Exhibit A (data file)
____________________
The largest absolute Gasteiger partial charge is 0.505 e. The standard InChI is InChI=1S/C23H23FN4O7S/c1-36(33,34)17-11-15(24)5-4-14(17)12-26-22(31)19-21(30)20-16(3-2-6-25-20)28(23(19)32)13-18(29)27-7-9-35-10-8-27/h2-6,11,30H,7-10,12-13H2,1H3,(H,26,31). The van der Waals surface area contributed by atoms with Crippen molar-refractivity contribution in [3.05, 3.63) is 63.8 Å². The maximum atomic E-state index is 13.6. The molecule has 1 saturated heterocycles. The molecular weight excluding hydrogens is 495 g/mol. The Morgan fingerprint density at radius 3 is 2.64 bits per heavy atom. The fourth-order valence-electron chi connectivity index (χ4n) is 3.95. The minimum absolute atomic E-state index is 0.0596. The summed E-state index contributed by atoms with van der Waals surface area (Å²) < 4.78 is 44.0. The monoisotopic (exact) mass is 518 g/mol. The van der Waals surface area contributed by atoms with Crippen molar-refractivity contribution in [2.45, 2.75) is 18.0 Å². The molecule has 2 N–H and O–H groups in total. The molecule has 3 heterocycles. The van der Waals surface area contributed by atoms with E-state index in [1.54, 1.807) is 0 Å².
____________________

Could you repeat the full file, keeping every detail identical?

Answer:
The largest absolute Gasteiger partial charge is 0.505 e. The standard InChI is InChI=1S/C23H23FN4O7S/c1-36(33,34)17-11-15(24)5-4-14(17)12-26-22(31)19-21(30)20-16(3-2-6-25-20)28(23(19)32)13-18(29)27-7-9-35-10-8-27/h2-6,11,30H,7-10,12-13H2,1H3,(H,26,31). The van der Waals surface area contributed by atoms with Crippen molar-refractivity contribution in [3.05, 3.63) is 63.8 Å². The maximum atomic E-state index is 13.6. The molecule has 1 saturated heterocycles. The molecular weight excluding hydrogens is 495 g/mol. The Morgan fingerprint density at radius 3 is 2.64 bits per heavy atom. The fourth-order valence-electron chi connectivity index (χ4n) is 3.95. The minimum absolute atomic E-state index is 0.0596. The summed E-state index contributed by atoms with van der Waals surface area (Å²) < 4.78 is 44.0. The monoisotopic (exact) mass is 518 g/mol. The van der Waals surface area contributed by atoms with Crippen molar-refractivity contribution in [2.45, 2.75) is 18.0 Å². The molecule has 2 N–H and O–H groups in total. The molecule has 3 heterocycles. The van der Waals surface area contributed by atoms with E-state index in [1.54, 1.807) is 0 Å².